Iraq honey production at the mercy of heat and drought
An oppressive heat beats down on the central Iraqi province of Babylon, where drought and rising temperatures are hitting bees and honey production hard.
Beekeeper Mohamed Aliawi knows it all too well as he checks on dozens of hive boxes placed at the feet of tall palm trees in the fields of Al-Reghila village.
“There is no water and therefore no (flowering) plants to keep the bees satisfied,” Aliawi, the deputy director of a local apiarist association, told AFP.
The earth is cracked, and growing melons and watermelons proves difficult due to a lingering drought and intense July temperatures often reaching around 50 degrees Celsius (122 Fahrenheit) — which take their toll on bees too.
A bee needs to constantly forage for the pollen and nectar necessary for honey production. It is in constant movement, usually traveling hundreds of meters (yards) to find its bounty, said Aliawi.
But the drought is forcing bees to travel longer — up to five kilometers (three miles) — to pollinate.
“This impacts the lifespan of the worker bee”, the female bee that gathers pollen and nectar, Aliawi explained.
“Under optimal circumstances, the worker bee can live up to 60 days, but in this current situation it only lives 20 days.”
In addition, bees thrive in temperatures of around 30-35 degrees Celsius, not in searing heat, when the thermometer climbs to 50, said Aliawi, the manager of a private honey producer.
He has moved dozens of bee hive boxes from central Iraq to seven sites scattered across the mountains of the northern autonomous Kurdistan region, where the air is cooler and the land greener.
“If we don’t move the bees they suffer,” he said.
- Relocating hives –
On a hot July day, Aliawi and his team wore protective headgear before inspecting the bee hive boxes and the honeycombs inside.
They wafted smoke over the hives with a bee smoker, a procedure known to calm the insects.
In the early 2000s, each bee hive yielded about 20 to 25 kilograms (44-55 pounds) of honey per year, whereas now the quantity has plunged to merely five kilograms, Aliawi said.
According to the United Nations, Iraq is one of the five countries in the world most impacted by some effects of climate change.
Authorities say Iraq is going through its fourth-straight year of drought.
The country has been plagued by scorching summers, declining rainfall and frequent sand storms, while upstream dams have reduced the flow of the Tigris and Euphrates rivers that run across Iraq.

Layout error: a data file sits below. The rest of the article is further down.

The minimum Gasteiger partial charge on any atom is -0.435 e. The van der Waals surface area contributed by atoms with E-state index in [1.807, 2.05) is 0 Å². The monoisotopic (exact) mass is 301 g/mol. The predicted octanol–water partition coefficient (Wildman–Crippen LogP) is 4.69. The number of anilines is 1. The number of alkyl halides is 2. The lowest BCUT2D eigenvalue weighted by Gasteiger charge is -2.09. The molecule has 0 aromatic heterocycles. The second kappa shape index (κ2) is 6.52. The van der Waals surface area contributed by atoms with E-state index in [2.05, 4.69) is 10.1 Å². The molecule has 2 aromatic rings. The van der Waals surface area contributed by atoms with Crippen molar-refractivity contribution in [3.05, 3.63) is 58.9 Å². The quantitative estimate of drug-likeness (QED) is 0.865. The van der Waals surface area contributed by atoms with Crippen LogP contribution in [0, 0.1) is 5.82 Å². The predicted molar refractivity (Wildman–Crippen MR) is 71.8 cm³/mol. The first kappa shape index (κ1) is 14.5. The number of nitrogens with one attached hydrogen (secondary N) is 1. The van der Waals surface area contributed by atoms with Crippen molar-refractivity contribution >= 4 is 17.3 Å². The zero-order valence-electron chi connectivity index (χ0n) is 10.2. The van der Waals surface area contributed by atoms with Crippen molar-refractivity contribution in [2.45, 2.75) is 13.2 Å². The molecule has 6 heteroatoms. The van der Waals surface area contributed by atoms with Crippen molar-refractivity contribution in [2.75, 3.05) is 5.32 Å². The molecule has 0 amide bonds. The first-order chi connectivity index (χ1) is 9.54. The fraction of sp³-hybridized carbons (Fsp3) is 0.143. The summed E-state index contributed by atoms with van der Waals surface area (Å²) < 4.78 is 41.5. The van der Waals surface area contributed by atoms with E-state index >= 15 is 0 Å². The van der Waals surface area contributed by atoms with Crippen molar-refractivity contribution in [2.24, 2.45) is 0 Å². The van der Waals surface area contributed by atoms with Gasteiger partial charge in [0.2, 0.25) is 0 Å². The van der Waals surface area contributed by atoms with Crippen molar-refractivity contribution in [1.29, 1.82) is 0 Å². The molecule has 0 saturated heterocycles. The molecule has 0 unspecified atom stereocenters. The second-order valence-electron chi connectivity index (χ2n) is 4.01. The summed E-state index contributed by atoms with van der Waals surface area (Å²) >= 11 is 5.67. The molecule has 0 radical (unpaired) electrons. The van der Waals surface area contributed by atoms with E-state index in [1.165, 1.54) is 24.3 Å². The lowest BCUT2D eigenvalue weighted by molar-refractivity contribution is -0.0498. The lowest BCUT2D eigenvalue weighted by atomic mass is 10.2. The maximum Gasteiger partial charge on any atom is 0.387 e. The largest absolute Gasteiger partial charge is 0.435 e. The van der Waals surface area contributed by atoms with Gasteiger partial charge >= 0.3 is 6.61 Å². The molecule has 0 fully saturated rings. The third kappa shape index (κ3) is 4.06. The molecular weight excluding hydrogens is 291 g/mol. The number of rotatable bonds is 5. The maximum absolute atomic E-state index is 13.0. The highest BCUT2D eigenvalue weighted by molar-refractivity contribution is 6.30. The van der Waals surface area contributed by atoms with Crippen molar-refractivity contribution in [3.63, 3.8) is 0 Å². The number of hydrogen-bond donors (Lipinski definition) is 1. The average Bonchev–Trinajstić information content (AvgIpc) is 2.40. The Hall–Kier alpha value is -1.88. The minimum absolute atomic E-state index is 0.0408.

Despite these woes, the head of the apiarist department at the agriculture ministry, Hashem al-Zeheiri, remains optimistic.
Honey production is “increasing year on year”, he said.
In 2022, honey produced in parts of Iraq controlled by the Baghdad federal authorities reached 870 tonnes, while in Kurdistan 850 tonnes were produced — up from about 700 tonnes in each territory the previous year.
Zeheiri said he has prepared a study on the benefits of moving bee hives from southern and central Iraq to Kurdistan, and vice-versa “according to needs”, in order to improve yields.
- Sand storms –
The United Nations Development Program said in a 2020 report that “beekeeping has existed in Iraq… for an estimated 8,000 years”, with “recipes that use honey for medicinal purposes” inscribed on ancient Sumerian tablets.
In modern times, beekeeping in Iraq is dominated by men, but that has not stopped Zeinab al-Maamuri.
She developed a passion after discovering beekeeping through her late husband, who had taken it up as a hobby.
Three decades on and now in her early 50s, Maamuri has 250 bee hives in the province of Babylon, dozens of which she keeps in the courtyard of the family house.
She lamented the effects of a warming planet on her bees.
“The rise in temperatures affects bees… the queen stops laying eggs” when it is too hot, Maamuri said.
And during the frequent sand storms that buffet the country, “if the bees are out, half will not return”.
©️ Agence France-Presse